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j TODAY'S FORECAST.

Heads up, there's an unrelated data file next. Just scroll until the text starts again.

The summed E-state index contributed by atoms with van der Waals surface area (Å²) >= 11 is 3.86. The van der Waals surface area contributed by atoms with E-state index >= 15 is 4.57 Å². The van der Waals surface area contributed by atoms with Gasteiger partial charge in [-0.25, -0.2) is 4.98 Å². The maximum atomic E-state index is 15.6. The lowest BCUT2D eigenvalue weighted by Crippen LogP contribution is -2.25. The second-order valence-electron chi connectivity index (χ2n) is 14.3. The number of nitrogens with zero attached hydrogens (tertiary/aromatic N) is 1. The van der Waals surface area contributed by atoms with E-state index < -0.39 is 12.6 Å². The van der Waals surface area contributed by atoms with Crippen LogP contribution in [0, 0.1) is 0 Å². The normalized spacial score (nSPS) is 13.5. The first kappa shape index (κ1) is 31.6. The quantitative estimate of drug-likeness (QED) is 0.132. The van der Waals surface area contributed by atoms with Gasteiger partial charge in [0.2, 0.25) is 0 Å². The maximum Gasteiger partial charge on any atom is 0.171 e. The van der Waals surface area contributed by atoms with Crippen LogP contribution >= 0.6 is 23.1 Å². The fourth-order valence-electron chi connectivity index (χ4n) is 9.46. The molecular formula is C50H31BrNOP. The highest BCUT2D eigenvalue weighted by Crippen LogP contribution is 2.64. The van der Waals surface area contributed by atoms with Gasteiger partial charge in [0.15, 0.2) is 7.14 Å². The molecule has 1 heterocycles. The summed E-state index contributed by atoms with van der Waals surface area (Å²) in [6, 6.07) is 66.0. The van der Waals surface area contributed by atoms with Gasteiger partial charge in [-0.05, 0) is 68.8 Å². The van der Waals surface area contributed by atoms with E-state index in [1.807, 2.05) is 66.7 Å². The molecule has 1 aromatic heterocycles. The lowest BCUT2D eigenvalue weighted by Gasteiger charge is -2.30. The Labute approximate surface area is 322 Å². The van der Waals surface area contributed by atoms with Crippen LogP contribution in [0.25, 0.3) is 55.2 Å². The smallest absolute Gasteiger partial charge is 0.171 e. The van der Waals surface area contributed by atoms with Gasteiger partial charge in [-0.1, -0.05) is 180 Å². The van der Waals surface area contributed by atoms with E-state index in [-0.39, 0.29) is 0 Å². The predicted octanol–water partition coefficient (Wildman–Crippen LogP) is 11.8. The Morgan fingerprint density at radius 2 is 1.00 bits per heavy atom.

FOR DISTRICT OP SOUTHERN CALIFORNIA: FAIR WEATHER, SLIGHTLY WARMER, WITH WESTERLY WINDS. VOL. XL. NO. 132. , f SPECIAL NECKTIE Our Large line of Elegant Silk Ties, in all the latest pat terns, is being slaughtered. To close we quote them: We Also Allow a Special-Discount «f 10 Per Cent on BATHING SUITS. Mullen, Bluett & Co. COR. BPRING &. FIRST STREETS. CRYSTAL PALACE, i3B, 140, 142 S. iVEain St. SPECIAL- NOTICE. The combination of Gas Fixture manufacturers hits gone to pieces. Prices have dropped for the time being. You should now buy your Gas, Electric or Combination Fixtures, t%.t the liberal discounts we are offering at present on our entiae elegant stock. MEYBERG BROS. CARPETS WE OFFER THE ♦♦♦ ♦♦♦♦♦♦»♦♦♦♦♦ ♦♦♦»♦♦♦♦•»♦»♦ ♦♦♦♦♦♦♦♦*♦♦♦♦♦♦♦♦ : i t LARGEST LINES V | I FINEST PATTERNS ♦ l ™ iS.O/1 -UUUF.INQO t ♦ GREATEST VARIETY | AT LOWEST PRIOEB Get Our Prices and Examine Our Handsome Patterns Before Buying. LOS ANGELES FURNITURE COMPAHY, 225-7-9 S. BROADWAY, OPP. HALL. HJSLD IN MECHANICS'PaVILION, SA.N FRANCISCO. KNDIN3 FEB. 18, 1893. GRAND SILVER MEDAL SILVER MEDAL fEo^£g% 1 ° a *™ nmo ** ao * l ' SILVER MEDAL SILVER MEDAL ~ OBT ABT,BTIO of " Four Medals Out of a Possible Four." S'toXM 220 SOUTH SPRING STREET l°pp°««> *~*u*m BARKER BROS., t■ fc a Hi Successors to Bailey & Barker Bros., L™J 'L Have moved into Iheir new quarters in the BUm * J ! « " 0U Blooi ' COB - THIRD & SPRING BTS., *y where they aiu making a run on PARLOR SET, 5 Pieces, Solid Oak, at $30. ; BED-ROOM SET, HarJ Wood, at $16.50. $£It CARPETS—Hun ia and See How Low. > i HBNKV FJJJILLKft. I /V IN.! C —lQ MATHUBHKK. 1 BIHR BROTHERS. I - * I£A |>J U53 BRAUM ULLKR , B. SHONINGER , , SMITd & BARNKS ! NKWMAN BROI, O R C=i A M ft NEEi HAM i All Circulating *eed Cells. SaveTTongued. ' A FULL LINE OF MIHIO AND MOSI'JAL INSTRUMENTS. c SEWING MACHINES , Standard, Rotary Shuttle, White and Other Long Shuttle Machines, Supplies, Etc. t . 337 HOUXII SITING. STHfCIST. 413 ly t KINGSLEY & BARNES, ART PRINTERS OOFPeK-PLATE PRINTING Wf.DliiNU INVITatiOSu,ET<\ VISITING UAttDS, ETO. 811 New Hlg;h Street, Fultou Block,' Meax Franklin street, ground lloor. Tel. 417. 3 2* ly The Herald CHAS, VICTOR HALL TRACT, OF ADAMS STREET. Lnrge home villa ioU ior sileln the Somh west; avenues 80 ivoi wide, lined with Palms Moj' teruy I'.ncg. Gravllla', Pepper*, the new Gum <>i Algier- and Magnolias, eic., which will a.ye a part like efieot 10 alx miles, ot streets Lota ere o>xlso lo H-footaUeys. »W0 Fv>R x; 9to per month till oije-tmll is pald,<*oiie third cash and bilsuce in lire years; orjf you build you can have five yeirn' time, a t 0119 while you can. AuDlvtn LOS ANGELES: TUESDAY MORNING, AUGUST 22, 1893. UNDER THE BLACK FLAG. Demonstrations of Idle Work ingmen. An Obnoxious Banner Hoisted in Newark. Emma Goldman Indulges In More Incendiary Talk. Thnnianda of Starving Poor Reported In Mew York City—A Cry for Work or Bread In Chicago—Fret- BO'i Unemployed. By the Associated Pren. New York, Aug. 21.—The Unem ployed workmen held a large parade to day. At the head of the line marched a man with a large black flag, upon which in white letters were the words: "Signs of the times—l am starving be cause he is fat." Beneath was the pic ture of a large well-fed man with a high hat, and a starving workman beside him. Another black flag with an Inscription of similar purport, was carried in the center of tbe line. At tbe city hall Mayor Haynes, who was on the steps, ordered the black flag taken down, adding: "No one can march through these streets unless the stars and stripes are carried!" Tbe flags were then kept out of sight for a while, but hoisted again alter the center of the city was passed. A meet ing later was addressed by Emma Gold man, an anarobist from New York, who made a characteristic address. None of tbe men in the procession presented an appearance of starving. EMMA. SPBAKB IN NEW YORK. Nbw York, Aug. 21.—Emma Goldman returned from Newark this afternoon in time to make a rabid speech at a meet ing of anarchists on the east side. She said the black flag, the symbol of desti tution and hunger, bad once more been trodden under foot. This bad ref erence to tbe patriotic utterance of tbe mayor of Newark that no procession should march with out the stars and stripes.! Emma told the crowd that tbe mayor tore tbe black flag down. That he is a beast and his time of retribution is nigb. She told her bearers that they must go to the Union square meeting tonight, armed, if they wisbed to accomplish anything. "Let olubs, (tones and other weapons be opposed, to the clubs and revolvers of the police," she shrieked, "for unless this ia done your cause will not progress The attendance at Union Square te nlght was about 5000. There was no disorder, and the speakers were per mitted to shout to their heart's content. Emma waa there again, and told the men she was ashamed of America be cause it made the rich very- rich and the poor very poor. Kings and presidents were all alike so far as opposing the poor went. She told the people they must get bread, get it bow they would. Other speakers in German declared if the people did not get bread, the scenes ot Paris would be repeated in New Ywk. THOUSANDS OF STARVINO POOR. The committees appointed Sunday at a meeting of tbe organized labor confer ence, today formulated an address to the people of tbe United States, declaring: "One hundred thousand men, women and children are nearing the verge of starvation in this rich metropolis of these free United States, and hundreds of thousands of othera are within a short distance from want and its attendant suffering, misery and crime. It falls upon the New York al dermen to convene in special aession and devise waye and meana for the em ployment of the unemployed who seek work in vain." It charges that those who control the industries and finances of the United States are responsible for the employ ment of labor, "and we demand of them immediate relief for tbe. victims of a system inherited from the ages of wrong with which the poor have been op pressed." SIX BITS AND BOARD. Fresno Rataln Orowera Pnylng Low Wages for White Labor. Frbbno. Aug. 21.—At a meeting of the board of supervisors, • proposition of citizens to begin the construction of some reform hospital within the city limits, this work to be done by unem ployed laborers, and to be paid for from the county funds, did not meet with ap proval, and hence the work will not be done at present. The city trustees to night decided to accept the proposition of several philanthro pic gentlemen to give employment to men from tbe free labor bureau. Squads of 50 will be organized, and after working two hours cleaning the streetß, all will be given tickets for three meals. This will prove a great blessing, as tbe list of unemployed at the bureau has reached nearly 700, and still growing. A secret meeting of raisin-growers was held this afternoon, at which about 200 irrowera and employers were present. They were in aeaaion abont two hours.- and Before they adjourned adopted a rate to be paid for labor dur ing thia pack, and agreed to give prefer ence to white men. The price agreed upon waa 75 centa a day and board, or $1.15 without board. Aa the Chinese contractors are holding out for $1.40, the big cut made by the growera ia quite significant. Nearly 100 white men were taken out to tbe vineyarda thia after noen to work for aix bite and board. No more trouble ie anticipated, bnt in view of tbe threats made the chief of police applied to tbe city trnateea to night for additional officers. He waa given carte blanche to employ any and all men he might ace fit. About 25 additiona will be made to tbe force at once and a thorough patrol of the city kept up. Packing House Employees Strike. Kahbas City, Aug:. 21 —Forty-five machinist* in tbe> nackino house owned I 1 by Armour & Co., all of the 165 batchers employed by Swift & Co., and all but 05 butchers in the employ of Swartzchild & Sulzberger, who will close work when they have killed the cattle for export on hand, are on a strike against a reduction of 10 per cent in wages which took effect today. The order affects the machinists not only in Armour's plant, but is directed againat all the men employed by the other two companies. It ia probable that more of the machinists in Armonr'a will join the strikers in a day or two, and the strikers em ployed by the two other companies will probably be augmented. The reduc tion in wages has been applied not only to the local plants of the different com panies, but to all their properties in difterent cities. . Work or Bread. Chicago, Ana. 21.—About 50 men gathered together and marched through a down town street this afternoon, shouting, "We want bread!" After marching a few squares they halted in front of tbe city hall, where their arrival created some excitement. Mayor Harri son and other officers gazed out upon the crowd, whereupon the men shouted : "We want work or bread 1" The crowd, however, soon melted away without further incident. The Strike Still On. Pittsburg, Kas., Aug. 21. —It was ex pected that today would see the close of tbe Kansas coal miners' strike, but the strike is atill on, the managers of the atrike having suddenly discovered an article of agreement abont the settle ment of tbe grievances, which they de clare ia obnoxious. At aeveral points where negroes have been brought in, threats of dynamite, in case they are put to work, are made by the strikers. Idle Men Given Work. Pittsburg, Aug. 21.—Employment was given today to between 12,000 and 15,000 idle men in this vicinity by the resumption of operations in the iron and steel plants. Among the mills return ing are the Black Diamond Steel works, portions of Jones & Laughlinls iron and steel plant and the National Tuba works.' An Array of Strikers. a... «i iii, v, *»n inn.n. London, Aug, 21.—The threatened in vaaion of Ebbw Vale, Wales, by an army of 30,000 striking cost miners from tbe Rhonda valley, whose intention is to force tbe non-union miners to quit work, has not yet occurred. Every prepara tion has been made to receive the strikers by the military. Longshoremen Strike. Nbw York. Aug. 21. —'Longshoremen to the number oi 1000 on the Mallory, Ward and Clyde lines struck today against a rednction of 25 per cent in wages. NKOBO DEMOCRATS. — 1 f A Geri«at Cm r.rence or Colore* »>*»3 —~—* T:gF*.»os In" Washington. Washington, Aug. 21.—The first gen eral conference of negro Democrats waa held in thia city today and was charac terized by great harmony. About 50 delegates were present. The object of the conference is to take steps toward extending tbe Negro National Demo cratic league by organizing subordinate atate leagnea. C. H. J. Taylor of Kan sas presided, and appointments were made for various etatea. Among other matters tbe conference discussed the silver question. James A. Rosa of lowa apoke for free siiver. Reso lutions were adopted expreaaing confi dence tbat President Cleveland will properly treat the claims of colored citizens to office, urging tbat the colored people make friends with the best peo ple of the communities where they live, and hoping "they will not be led off by wild Populist vagaries." Tho Farmers' Encampment. Mount Gkktna, Pa„ Aug. 21.—The first encampment of the National Farm ers' Alliance began here today, a'hd by evening 11 states were represented. Not much business was done today, but tbe oratorical battle is expected to open fairly tomorrow, Tbe competitive prizes offered for alliance exhibits have stimulated much rivalry, and entries have been mado by 50 organizations from the southern and western and middle states. At this evening'a meet ing C. A. Powers of TerreHaute, Ind., and Hugh J. McDowell of Nashville made addresses in behalf ol free coinage of silver. Paying Ont Gold. Washington, Aug. 21.—Orders have been issued by tbe treasury department to all the sub-treasurers to pay out gold over the counters the sam*. as other classes of money. The effect of this is to practically place the gold reserve among the available treasury cash as sets. As the result, the gold balance ia somewhat reduced, being slightly below $100,000,000. Tbe net treasury balance ia $11,720,000. Mascot Will Never Pace Again. Buffalo, N. V., Aug. 21.—1t ie feared Mascot, tbe champion pacer, has run his last race. At Fort Wayne, Saturday, the gelding was withdrawn from a race because his condition was totally unfit to finish. An examination by a veterin ary surgeon disclosed the fact that Mas cot had foundered. Mascot paced the fastest mile on record, in 2 -.04. Increase or tho Ucrman Navy. Berlin, Aug. 21.—Vice Admiral Holt mana, secretary of state for naval affairs, is said to have obtained tbe approval of Dr. Miquel and several other ministers of hia plan of spending 40,000,000 marks on new warships, in order that Germany may not fall too far behind France and Russia in naval armament. Concrete of Klectrlclane. Chicago, Aug. 21. —The world's eon greaa of electricians convened today, with a large attendance. After the pre liminary address Dr. Yon Helntbolt of Germany was made honorary president, and Prof. Elisha Gray, secretary. Fire at llauford. FkkbNo, Aug. 21.—At 11:30 tonight th« stores of Simon Merasse <& Co. and Kutner, Goldstein & Co., at Uanford, burned. No particulars are obtainable. Twisted silk banjo strings, the beat. Fitxuerald's. Soring and Franklin ats. DEFAULTER DONALDSON. A Kansas Bank President's Big Shortsge. Swindling Operations Covering A Wide Field. A Warrant Issued for His Arrest, Bnt Too Late. Ho Has Disappeared, Leaving a Deficit of Aboftt SOOO.OOO—A Parcel of Bank-Wreckers Arreated at Indianapolis. By ihe Associated Press. Kansas City, Aug. 21.~Henry Wool tner, attorney for Special Bank Exam iner Latimer, acting as agent of the First National bank of Marion, Kan., filed attachments today against George D. Galbraitb, special bank examiner in charge of the National Bank of Kansas City, the National Bank of Commerce and the American National bank, by E. M. Donaldson, president of the First National bank of Marion, Kan. It is charged Donaldson secured loans from the bank of which he was president, for bis personal use, without adequate se curity. He has since disappeared, and tbe bank is short $23,013. James Doughty of Sioux City arrived today, and after a conference with At torney Woolmer and Bank examiner Latimer, awore out a warrant for Don aldson's arrest, for alleged embezzle ment, misappropriation and forgery, Tbe facts told by Mr. Doughty make Donaldson's embezzlement from the Marion bank appear simply a drop in the bucket, compared with the ex banker's transactions in lowa. Donaldson, in the 80' a, besides own ing a majority of the stock of the First National bank of Marion, Kan., con trolled two state banks. His transac tions through them were successful and in 188G he closed out two small banks, and securing consider able money from the Marion bank, Btarted tbe Union Trust company of Sioux City, la. As feeders for it he es tablished a chain of banks in lowa, 11 in number. His ventures, however, did not develop according to expectations, and from subsequent evente it be comes apparent that he determined to realize what cash be could aud leave the country. Accordingly last winter he opened a branch office here and disposed of a large amount of securities and as set* oi the lowa concern. The Union Trust company was among tbo first financial institutions to go under when the financial difficulties began last spring. With it went down the 11 lowa banks. Doughty, who waa interested in tbe Union Trust company, aays aa examina tion of tbat company's affairs and the affairs of the 11 lowa banks, shows a de ficit of at least $600,000. THE DRAGNET OF JUSTICE. iVholesale Arrests or Bank Wreckers at Indianapolis, Aug, 21, —Thia after noon Theodore S. Haughey, president of the wrecked Indianapolia national bank, waa arreated at hia home near thia city on a warrant sworn out by Receiver Hawkins, charging him with embezzle ment and misapplication of funds and credits of the bank. Simultaneously with the arrest of Haughey, federal officers arrested hia son, Schuyler C. Haughey, president of tbe Indianapolis Onrled Hair works and tbe Indianapolis Glue works, and later Francis A. Coffin, president of the Indianapolis Cabinet company, Percival Coffin, vice-president of the company, and Albert Reed, treas urer of the aame concern. Young Haughey, the Coffins and Reed are ohaiged with having aided and abetted the elder Haughev in the embezzlement and misappropriation of credits charged against him. The arrested men were taken before United States Commis sioner Van Buren who released them on a bond furnished as follows: Theodore Haughey, $10,000; Schuyler C. Haughey, $10,000; Francis A. Coffin, $5000; Percival Coffin, $5000, and Albert T. Reed, $6000. A Utah Embezzler. Ooden, Utah, Aug. 21.—Today a war rant was issued for the arrest of Alfred H. Nelson, formerly secretary and man ager of the Ogden building and savings association, thia city, for embezzlement of funds of the company. It is estimated that tbe shortage is about $13,000. Nel son and family left for parts unknown early this morning. Naval Conrts nt Mare Island. Vallejo, Cal., Aug. 21. —A naval court of inquiry met at Mare Island navy yard today for the purpose of in quiring into the charges preferred against Major Henry A. Bartlett, com mandant of the marine barracks there, by Captain Henry Clay Corcoran, and also the Charges preferred against Cap tain Corcoran by Major Bartlett. Cap tain Louis Kempff, commander of the Monterey, preeided. Tbe general courtmartial which has been in session at Mare Island since Angust 7th for the trial of Paymaster J. C. Sullivan concluded its labors today, when the members of tbe court were re lieved from further connection with the court, pending the action of Secretary Herbert on the findings. Today's pro ceedings were signed and transmitted to Washington for linal action. Libel Suit* DitmlMed. San Rafael, Cal., Aug. 21.—The charges of libel against Congressman Bowers and Editora Beermaker and Harbrough of San Diego were, upon motion of District Attorney Cochrane, dismissed in the superior court thia morning. The libel case of W. B. Winn, * editor of the Marin County Journal, waa continued for one week. The world's fair will cause a rush. Order eaily. Full stock, good fit, mod erate prices. Gets, fine tailoring, 112 Weet Third street. ROUGH ON STANLEY. Dr. Carl Peters Scores the Great Afrl- can Explorer. New York, Aug. 21.— Dr. Carl Peters, the African explorer, talking today about Stanley, made some severe com ments on that gentleman's way of treating bis fellow travelers. "Stanley lived on good food himself," said Dr. Peters, "and allowed hia men to live as the negroes did. French missionaries told me they visited Stanley's camp at Usumbrir and saw Stanley sitting at tbe head of the table, eating European diet and dtinking claret, while Kmin Pasha and other members of the party ate ne groes' diet and drank water. Some of the white men of the party had to aban don their tents and sleep in the open air, ao that Stanley's wine could be taken along. "I was also told by one of the mis aionarien tbat when one of Stanley's companions had fever and was unable to go on, Stanley took a horsewhip and flogged him, saying: 'If mv white men fall down, what will the negroes do?'" Feterß had much more to say in the same vein. He is inclined to the belief that Emm Pasha ia still living. WORLD'S FAIR NOTES. The Livestock Exhibit Opened—Lara Chicago, Aug. 21.—The total art mi s eioriß to the warld'a fair today were 158, --734, of which 129,019 were paid. The exhibition of livestock opened this morning at the stock pavilion, in the presence of 20,000 people. It is said to be the largest and most complete exhibition ever held on the American continent. It will remain open till the 28th inst, There are 1017 horses, 1800 head of sheep, 1200 cattle and 1500 hogs. They are housed in 40 stables, each 70 feet long and 42 feet wide, at the south end of tbe grounds. The czar of Kußßia has horses on ex hibition. Borne with pedigrees running back 125 years. Two stallions of this group are valued at "ever $100,000 each. Tbe horses are classed as standard Urloff trotters, heavy and light, OrfbfF half dress saddle, or weight car riers, for heavy cavalry service. Tbe imperial etables of Germany are also represented. An exhibition will be given in tbe pavilion each day. BIDS OPENED. Competition for the Naw Constuctlo Work at the Insane Asylum. San Bernardino, Aug. 21. —The board of trustees of the Southern California asylum for insane and ineoriates opened bide for the erection of a new ward of the building today. The bids on the subdivision work were aa follows l , Mason ami iron work —Duvall, Mills St t. Co., Hon Francisco, $55,000; Dewar & i Ohisholm, San Bernardino, $51,185; A. t McNally, Loa Angeles, $04,867; Pacific i Construction company, San Francisco, $38,450; Riley & Loane, San Francisco, ) $60,900; Earp, San Francisco, $70,840. Carpenter work—Duvall, Mills & Co., i $24,000; Dewar & Chisholm. $21,500; ■ D. Kilpatrick, San Bernardino, $22, --479; G. Davis, San Bernardino, $20,948; A. Campbell, San Francisco, $25,863; Andersen Bros., $25,970; Pacific Con struction company, $19,910. 1 Tbe bids on galvanized iron and tin work ranged ftom $4000 to $8000, and on ' plumbing and gas fitting, from $7000 to : $10,000. Tbe awards will be made tomorrow. WELCOME COMPETITION. Another Steamer Pat on Between Ban Francisco and Loa Angeles. San Francisco, Aug. 21.—The new transportation syndicate organized last Thursday by the Johnson-Locke com pany, Louis Floss & Co., the Alaska Commercial company and others, to ex tend the trade of San Francisco with southern ports, have leased tbe steam ship Bertba in addition to the St. Paul. Arrangements have already been made for a system of agencies at the principal ports. The company hope to be able to announce rates within a week. The first steamer to go will be the St. Paul, and she will probably get away before September 15th. It will not be many days there after when the Bertha will leave. The St. Paul will ply between San Francisco and all the important points in Lower California, the Gulf of California and Mexico, while the Bertba will , run to Port Harford, Los Angelea and San Diego. The Oakland Water Front War. San Francisco, Aug. 21.—Judge Mc- Kenna today decided the injunction pro ceedings of the Southern Pacific rail road against the city of Oakland to prevent interference with the railroad's business. The temporary injunction is continued and the city of Oakland is en joined from interfering with the railroad company uhtil tbe ownership of the Oakland water front is decided, and everything must remain in the same condition as when suit waa begun. This prevents the railroad from closing Broad way by putting up a fence which was torn down by tbe city of Oakland. San Francisco's Unemployed. San Francisco, Aug. 21.—There are at present about 10,000 men out of employ ment in tbia city, and 5000 have already registered as applicants for work in the midwinter fair. The managers of the fair state it will do no good for men to come to San Franeiaco for employment, aa there are more men here than can be used. Death or Major Tnlmage. Champaign, 111., Aug. 21.—Major Wil liam Talmage died in this city today. Lie waa a cousin of Rev. T. DeWitt Tal mage. For sunburn and freckles use only Perfeota £a.cc Cream; safe and sure. For eale by A. E. Littleboy, druggist, 311 South Spring street. 1 ■ ' A sea bath at home with Turk's Island > sea salt is exhilarating. Recommended I by all phveicians. For sale by all drug- ' gists; 15c a package. < Ladies' hats cleaned, dyed, reshaped 1 and trimmed. California Straw Worke, I 204 South Main street, opposite Third. THROUGH THE HEART. A HAN THOUGHT TO BE AN TOWO TOLILLER OP VENTURA COMMITS SUICIDE BY SHOOT INQ. PRICE FIVE CENTS. TOOK THEM BY SURPRISE Speaker Crisp Announces the Committees. Radical Changes in the Heads of Some of Them. The Majority of the Chairmanships Given to Southerners. Springer Removed from the Ways and means Committee, and Wilson Placed In His Stead—Watch dog Holman Deposed. By the Assorts ted Press. Washington, Aug. 21.—Interest In th» financial discussion in the house dwar' ed today in the greater interest every* one felt in the announcement of the standing committees by Speaker Crisp. No one was prepared for the radical changes made in the personnel of aome of the important committees. Springer, of Hlinoia, gives way to Wil son, of West Virginia, as chairman of the ways and meana committee, and the llHnoißan gets the chairmanship of tbe committee on banking and currency. Holman, of Indiana, the venerable "watch dog of the treasury," ie depoaed from the committee on appropriationa in favor of Sayere, of Texas, and given the head of the committee on Indian affairs. Bland of Missouri ia retained at the head of the committee on coinage, but the free coinage people are disappointed in the committee being changed ao aa to leave much doubt whether ihe free coinage people are not in tbe minority, and whether the financial policy of the administration may not find a majority in the committee. Congressman Tracey of New York, who ia an administration man and second on the committee, claims the speaker deferred to the re pealing element to such an extent as to make tbe committee "mildly free coin age," and insists that, counting Kilgore of Texas with tbe free coinage men, the committee will only stand 9 to 8 for free coinage. The committee on banking and cur rency is said to be opposed to free coin age, 11 to 6. The removal of Holman from the head of the appropriationa oommitteeia inter preted by come to mean that tbe speak er favors more liberal appropriationa in tbe Fifty-third congress. The removal ot Springer from the ways and means committee gives thia import* ant chairmanship of tbe house to the south, but it is said from this tbe make up of the committee on waye and meana does not indicate any essential change from the policy of the last congress. After the house mcc this morning Powers of Vermont took the floor in sup port of the repeal of the purchasing clause of the Sherman act. Hoover of Mississippi opposed uncon ditional repeal of the silver purchasing clause. The debate was then suspended to allow the speaker to announce the stand ing and select committees for the prea ent congress. Then, on motion of Bland, Saturday next was set apart for tbe general debate on the Wilson bill, instead of debate under the five-minute rule. Cooper of Indiana spoke in opposition to free coinage of silver, while Alexan der of North Carolina advocated free sil ver coinage and spoke for a larger cur rency. Sperry of Connecticut opposed free coinage and advocated the Wilson bill, and Cox of Tennessee argued against tbe pending bill. Settle of North Carolina opposed free coinage of silver and favored the Wilson bill. A recesa was then.taken till 8 o'clock. At the evening session McDonald (Dem.,) of Illinois said he waa in favor of free coinage of gold and silver at any ratio that might be acceptable. Bartlett (Dem.,) of New York aaid, with the message of the president he ia in thorough accord. Stockdale (Dun.,) of Mississippi ar gued that the Sherman bill had little to do with the stagnation of business, but that it waa attributable primarily to the tariff. The house then at 11:10 adjourned. SENATE PROCEEDINGS. A BUI In the Intermit of the Midwinter Fair Patted. Washington, Aug. 21.—The proceed ings in the senate today did not excite any unusual interest. Peffer offered a substitute for the bill to increase national bank circulation. Chandler offered a resolution, which was referred to the committee on privi leges and elections, declaring John Mar tin not entitled to a seat as senator from Kansas, as no legal election was neld. Stewart offered a resolution (agreed to) calling on the secretary of the treasury for a statement as to the silver bullion purchased in July, with the prices, and as to the silver bullion for sale in the same month, with the prices aaked. Tbe finance committee bill, reported last Friday, to discontinue tbe purchase of silver bullion, wae then taken up so as to afford Morrill an opportunity of addressing the senate in favor of the bill. He first, however, asked and ob tained an indefinite leave of absence, remarking that he was in the senate chamber today against the advice of his physician. He then proceeded to read a speech bearing the motto: "Sound money cheats nobody." At the close of Morrill's speech V*» ; . hees presented a letter addressed te him by the secretary of the ireajt,r?y showing the probable cost <-j a \a'.»t silver at a changed ratio, jui >»d .* read by the clerk. (The iMtt* »me transmitted by tha Associate* l'tata Sunday night, Bnd published in »e«t«f> dav'B Hkkai.d. —Kd. j Tbe vote on the LeeMantH cc*« which waa to have been taken today went over to Wednesday. A bill reported from the finance com- >